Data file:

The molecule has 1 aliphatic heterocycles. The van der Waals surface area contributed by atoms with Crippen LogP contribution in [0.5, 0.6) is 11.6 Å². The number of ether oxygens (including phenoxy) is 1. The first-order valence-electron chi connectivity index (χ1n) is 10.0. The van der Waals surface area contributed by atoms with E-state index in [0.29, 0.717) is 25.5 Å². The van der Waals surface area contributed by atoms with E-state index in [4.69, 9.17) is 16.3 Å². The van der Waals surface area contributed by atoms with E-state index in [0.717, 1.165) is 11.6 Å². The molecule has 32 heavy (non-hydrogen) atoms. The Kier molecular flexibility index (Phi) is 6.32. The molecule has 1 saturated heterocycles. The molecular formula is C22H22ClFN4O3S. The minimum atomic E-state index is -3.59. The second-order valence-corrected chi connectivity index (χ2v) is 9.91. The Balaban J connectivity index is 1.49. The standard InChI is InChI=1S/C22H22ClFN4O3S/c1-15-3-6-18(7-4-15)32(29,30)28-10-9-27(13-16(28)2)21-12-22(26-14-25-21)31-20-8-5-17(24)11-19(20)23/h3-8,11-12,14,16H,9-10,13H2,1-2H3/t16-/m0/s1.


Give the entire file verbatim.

The molecule has 1 aliphatic heterocycles. The van der Waals surface area contributed by atoms with Crippen LogP contribution in [0.5, 0.6) is 11.6 Å². The number of ether oxygens (including phenoxy) is 1. The first-order valence-electron chi connectivity index (χ1n) is 10.0. The van der Waals surface area contributed by atoms with E-state index in [0.29, 0.717) is 25.5 Å². The van der Waals surface area contributed by atoms with E-state index in [4.69, 9.17) is 16.3 Å². The van der Waals surface area contributed by atoms with E-state index in [0.717, 1.165) is 11.6 Å². The molecule has 32 heavy (non-hydrogen) atoms. The Kier molecular flexibility index (Phi) is 6.32. The molecule has 1 saturated heterocycles. The molecular formula is C22H22ClFN4O3S. The minimum atomic E-state index is -3.59. The second-order valence-corrected chi connectivity index (χ2v) is 9.91. The Balaban J connectivity index is 1.49. The standard InChI is InChI=1S/C22H22ClFN4O3S/c1-15-3-6-18(7-4-15)32(29,30)28-10-9-27(13-16(28)2)21-12-22(26-14-25-21)31-20-8-5-17(24)11-19(20)23/h3-8,11-12,14,16H,9-10,13H2,1-2H3/t16-/m0/s1.